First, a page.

Mini Band Saw
Recprocating Saw
Circular Saw
Hammer Drill
SDS+ Rotary Hammer
5" Angle Grinder
Milwaukee and Dewalt are fine until you use something better. Makita and Bosch are probably about as good but I have no experience with them. Ryobi and Rigid are for homeowners.
What, specifically, is so bad about Dewalt and Milwaukee?

According to this, the Hilti 1/2" impact is capable of applying 3982 in*lbs, which is equal to only 332 ft*lbs. The Dewalt and Milwaukee tools at the same price point are capable of many multiples of this torque.
 

·
Registered
Joined
·
1,409 Posts
My Chevy truck technician switched to Milwaukee a few years ago and has received great service from the tools and batteries.

I started using them 2 years ago and really like the battery life. Mine get used very regularly working on the truck, mower, tractor or a trailer.

The 1/2" impact is the model with 1100 ft lb of loosening force. I have used it a lot, especially removing mower blades. It makes removing the 8 lug wheels off the truck and 3 trailers much less of a task. Also made removing tractor lugs easy.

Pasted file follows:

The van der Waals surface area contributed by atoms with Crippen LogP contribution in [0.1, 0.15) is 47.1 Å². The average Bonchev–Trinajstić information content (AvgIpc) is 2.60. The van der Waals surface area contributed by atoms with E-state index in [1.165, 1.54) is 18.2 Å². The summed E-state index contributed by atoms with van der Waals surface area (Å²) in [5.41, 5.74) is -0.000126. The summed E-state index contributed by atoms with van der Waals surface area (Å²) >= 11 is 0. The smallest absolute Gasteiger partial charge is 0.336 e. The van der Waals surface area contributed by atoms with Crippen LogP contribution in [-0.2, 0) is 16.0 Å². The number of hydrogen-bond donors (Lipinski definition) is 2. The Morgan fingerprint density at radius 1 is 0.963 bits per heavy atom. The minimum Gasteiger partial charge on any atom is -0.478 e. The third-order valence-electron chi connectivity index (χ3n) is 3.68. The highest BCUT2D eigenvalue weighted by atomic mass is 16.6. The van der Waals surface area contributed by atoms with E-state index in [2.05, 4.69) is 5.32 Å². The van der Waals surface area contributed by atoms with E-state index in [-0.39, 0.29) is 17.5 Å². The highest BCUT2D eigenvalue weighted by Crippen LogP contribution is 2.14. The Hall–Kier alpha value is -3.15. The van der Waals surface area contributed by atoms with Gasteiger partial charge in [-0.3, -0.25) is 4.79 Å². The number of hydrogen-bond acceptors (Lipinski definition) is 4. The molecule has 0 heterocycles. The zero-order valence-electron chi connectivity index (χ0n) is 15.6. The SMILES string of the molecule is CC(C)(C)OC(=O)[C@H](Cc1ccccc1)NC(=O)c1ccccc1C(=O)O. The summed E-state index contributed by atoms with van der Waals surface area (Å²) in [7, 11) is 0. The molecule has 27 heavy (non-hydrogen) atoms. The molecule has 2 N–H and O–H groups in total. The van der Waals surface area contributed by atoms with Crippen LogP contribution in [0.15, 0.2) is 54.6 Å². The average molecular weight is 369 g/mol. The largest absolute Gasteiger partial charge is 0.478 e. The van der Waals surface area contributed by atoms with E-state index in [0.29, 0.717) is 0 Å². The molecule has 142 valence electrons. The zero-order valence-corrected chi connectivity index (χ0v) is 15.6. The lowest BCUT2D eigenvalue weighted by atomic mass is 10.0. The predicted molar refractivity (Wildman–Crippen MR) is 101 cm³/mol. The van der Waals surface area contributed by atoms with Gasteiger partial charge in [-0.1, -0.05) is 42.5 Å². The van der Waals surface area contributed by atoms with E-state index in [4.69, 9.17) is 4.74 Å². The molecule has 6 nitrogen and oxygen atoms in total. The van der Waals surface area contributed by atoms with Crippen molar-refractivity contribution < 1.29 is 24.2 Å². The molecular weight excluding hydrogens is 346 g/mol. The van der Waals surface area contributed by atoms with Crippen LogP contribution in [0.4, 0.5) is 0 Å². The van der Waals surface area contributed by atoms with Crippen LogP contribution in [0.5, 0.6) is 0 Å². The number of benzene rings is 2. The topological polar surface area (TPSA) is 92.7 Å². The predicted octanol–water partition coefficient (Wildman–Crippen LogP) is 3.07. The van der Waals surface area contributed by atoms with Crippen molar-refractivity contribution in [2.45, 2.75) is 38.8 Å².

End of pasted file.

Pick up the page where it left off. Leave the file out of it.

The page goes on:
My neighbor probably has 20 Makita impacts, drills and recip saws. He jobs are very hard on the drills. He used Dewalts 15 years back and they did not hold up well. Drills only last him a year.

The local John Deere dealer has several 1/2" Harbor Freight Earthquake impacts that get used a lot on big tractors. They say they work great for what they cost.

However, for heavy homeowner use, I would not be scared of Rigid or Kobalt or Earthquake. The crappy batteries of any brand are probably why most of us do not like cheaper models. You must get a high amp-hour battery to get decent use out of the tool. That is the big advantage of the pricier brands. Most tool test that I have seen show a Milwaukee getting the most work done. Overkill for most homeowners though.

I bought a 12 Milwaukee set plus ratchet last year. Smart ass Jr called it my Fisher Price starter tool set. It is nice to use on smaller jobs around the house. It won't drive 3" screws as fast or easy but will do the job. It fits in your pocket which makes it handy if working up on a ladder and have your hands full of stuff to carry up.
 

·
Registered
Joined
·
690 Posts
Discussion Starter #26
Sounds like I’ll probably go Milwaukee. Next time the tool guy comes by our office I’ll price the Milwaukee and see what kind of our mechanics buy a shitload of stuff off you so make me a good deal - deal I can get :thumb
 

·
Registered
Joined
·
451 Posts
I just got a Ridgid this week, Home depot black friday sale They had 2 batteries and charger for $199 then pick a free tool.
Already have the drill and mini impact driver, they have been great for two years.

Much better tool than the Ryobi stuff I've had for years, that really wasn't bad....